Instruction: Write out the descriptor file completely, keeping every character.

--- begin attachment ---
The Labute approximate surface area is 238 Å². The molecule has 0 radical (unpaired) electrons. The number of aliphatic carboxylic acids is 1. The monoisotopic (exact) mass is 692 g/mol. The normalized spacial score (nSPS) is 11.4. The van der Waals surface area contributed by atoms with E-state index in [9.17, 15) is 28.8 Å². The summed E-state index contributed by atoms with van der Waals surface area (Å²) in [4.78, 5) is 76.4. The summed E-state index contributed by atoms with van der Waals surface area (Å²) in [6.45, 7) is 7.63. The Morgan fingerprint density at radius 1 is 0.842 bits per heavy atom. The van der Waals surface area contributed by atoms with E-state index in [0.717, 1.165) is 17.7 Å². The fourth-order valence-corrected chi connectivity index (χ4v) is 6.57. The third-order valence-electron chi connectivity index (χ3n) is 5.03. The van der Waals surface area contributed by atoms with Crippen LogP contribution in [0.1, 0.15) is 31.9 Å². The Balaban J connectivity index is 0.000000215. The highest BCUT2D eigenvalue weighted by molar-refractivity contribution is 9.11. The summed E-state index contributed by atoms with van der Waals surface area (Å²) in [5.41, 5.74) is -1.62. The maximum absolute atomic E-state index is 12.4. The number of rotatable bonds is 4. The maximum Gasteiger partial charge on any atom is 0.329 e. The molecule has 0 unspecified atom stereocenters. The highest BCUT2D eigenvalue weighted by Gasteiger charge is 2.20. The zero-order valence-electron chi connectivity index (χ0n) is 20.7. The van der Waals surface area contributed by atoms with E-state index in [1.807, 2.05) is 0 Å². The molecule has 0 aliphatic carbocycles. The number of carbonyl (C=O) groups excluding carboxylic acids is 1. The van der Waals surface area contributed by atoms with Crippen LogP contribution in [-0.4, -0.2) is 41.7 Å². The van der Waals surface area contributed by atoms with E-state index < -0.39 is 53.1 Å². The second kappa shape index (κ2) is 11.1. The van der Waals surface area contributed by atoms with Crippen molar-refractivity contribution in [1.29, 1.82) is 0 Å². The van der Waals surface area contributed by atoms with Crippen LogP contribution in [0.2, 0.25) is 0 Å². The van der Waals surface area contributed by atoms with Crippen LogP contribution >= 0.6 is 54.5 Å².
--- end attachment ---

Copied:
The Labute approximate surface area is 238 Å². The molecule has 0 radical (unpaired) electrons. The number of aliphatic carboxylic acids is 1. The monoisotopic (exact) mass is 692 g/mol. The normalized spacial score (nSPS) is 11.4. The van der Waals surface area contributed by atoms with E-state index in [9.17, 15) is 28.8 Å². The summed E-state index contributed by atoms with van der Waals surface area (Å²) in [4.78, 5) is 76.4. The summed E-state index contributed by atoms with van der Waals surface area (Å²) in [6.45, 7) is 7.63. The Morgan fingerprint density at radius 1 is 0.842 bits per heavy atom. The van der Waals surface area contributed by atoms with E-state index in [0.717, 1.165) is 17.7 Å². The fourth-order valence-corrected chi connectivity index (χ4v) is 6.57. The third-order valence-electron chi connectivity index (χ3n) is 5.03. The van der Waals surface area contributed by atoms with Crippen LogP contribution in [0.1, 0.15) is 31.9 Å². The Balaban J connectivity index is 0.000000215. The highest BCUT2D eigenvalue weighted by molar-refractivity contribution is 9.11. The summed E-state index contributed by atoms with van der Waals surface area (Å²) in [5.41, 5.74) is -1.62. The maximum absolute atomic E-state index is 12.4. The number of rotatable bonds is 4. The maximum Gasteiger partial charge on any atom is 0.329 e. The molecule has 0 unspecified atom stereocenters. The highest BCUT2D eigenvalue weighted by Gasteiger charge is 2.20. The zero-order valence-electron chi connectivity index (χ0n) is 20.7. The van der Waals surface area contributed by atoms with E-state index in [1.807, 2.05) is 0 Å². The molecule has 0 aliphatic carbocycles. The number of carbonyl (C=O) groups excluding carboxylic acids is 1. The van der Waals surface area contributed by atoms with Crippen LogP contribution in [-0.4, -0.2) is 41.7 Å². The van der Waals surface area contributed by atoms with E-state index < -0.39 is 53.1 Å². The second kappa shape index (κ2) is 11.1. The van der Waals surface area contributed by atoms with Crippen molar-refractivity contribution in [1.29, 1.82) is 0 Å². The van der Waals surface area contributed by atoms with Crippen LogP contribution in [0.2, 0.25) is 0 Å². The van der Waals surface area contributed by atoms with Crippen LogP contribution >= 0.6 is 54.5 Å².